A chorus of interest groups has called for new taxes that could range from an income tax surcharge to new levies on cigarettes. Pawlenty, however, says those are non-starters. And the ideas haven't gotten much traction among Democrats in the Legislature, either. Entenza has refrained from calling for new tax revenue and Senate Majority Leader Dean Johnson, DFL-Willmar, says he thinks the budget should be managed within existing revenues.
"The general knock on Democrats is we're tax and spenders," Johnson said. "Not if I'm majority leader we're not. We're prudent. And we're going to make prudent investments."
There is one tax option that even the governor is considering - preserving extra taxes on rental cars and liquor that are set to expire in 2006. Pawlenty says maintaining an existing tax - even one scheduled to disappear - doesn't necessarily violate his no-new-tax pledge. Together, the rental car and liquor revenues would bring in just over $100 million for the biennium.
The opposite side of the equation, of course, is to cut spending. Pawlenty has targeted health care costs, arguing he'd like to slow the growth in that area from a projected 27 percent to 20 percent. That would save roughly $360 million and would likely fall on the backs of able-bodied adults without children.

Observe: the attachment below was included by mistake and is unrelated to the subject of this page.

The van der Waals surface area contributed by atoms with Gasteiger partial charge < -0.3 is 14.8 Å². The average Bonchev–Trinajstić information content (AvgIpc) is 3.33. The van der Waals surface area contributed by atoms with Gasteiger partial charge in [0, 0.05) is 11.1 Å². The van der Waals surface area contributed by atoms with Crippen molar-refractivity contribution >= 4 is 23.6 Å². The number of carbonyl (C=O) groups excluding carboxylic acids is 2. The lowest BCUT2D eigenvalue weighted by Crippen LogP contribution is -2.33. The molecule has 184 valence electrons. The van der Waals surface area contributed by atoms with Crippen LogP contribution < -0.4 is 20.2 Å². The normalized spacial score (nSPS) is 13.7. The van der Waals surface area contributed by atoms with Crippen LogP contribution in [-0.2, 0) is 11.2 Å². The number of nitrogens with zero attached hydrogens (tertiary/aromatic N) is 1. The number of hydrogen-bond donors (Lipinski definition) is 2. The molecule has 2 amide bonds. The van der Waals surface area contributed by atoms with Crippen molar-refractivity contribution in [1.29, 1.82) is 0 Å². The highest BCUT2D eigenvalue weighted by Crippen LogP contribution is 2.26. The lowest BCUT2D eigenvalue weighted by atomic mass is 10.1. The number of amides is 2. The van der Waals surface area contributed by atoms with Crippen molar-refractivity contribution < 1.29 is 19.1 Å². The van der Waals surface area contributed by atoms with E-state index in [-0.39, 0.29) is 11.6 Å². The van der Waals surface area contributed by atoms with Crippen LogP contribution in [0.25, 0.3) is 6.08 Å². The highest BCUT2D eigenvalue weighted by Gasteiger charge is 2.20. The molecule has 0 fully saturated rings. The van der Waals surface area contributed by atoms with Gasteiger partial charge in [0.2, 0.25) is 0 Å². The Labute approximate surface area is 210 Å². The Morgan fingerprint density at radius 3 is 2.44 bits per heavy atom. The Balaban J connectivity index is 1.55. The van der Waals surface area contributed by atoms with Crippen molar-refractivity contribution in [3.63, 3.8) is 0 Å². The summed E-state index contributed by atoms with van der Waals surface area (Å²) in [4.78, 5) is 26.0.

Lawmakers and the governor will also continue to discount inflation as part of the deficit. Some argue that's simply a back-door, across-the-board spending cut, but it does drastically reduce the shortfall, if only on paper.
Even so, those options don't quite close the gap. And other significant savings will be difficult to find. Lawmakers and the governor say they'll protect two of the largest sectors of the budget -- education and care for the elderly or disabled. House Speaker Steve Sviggum, R-Kenyon, says that's where gambling comes into play.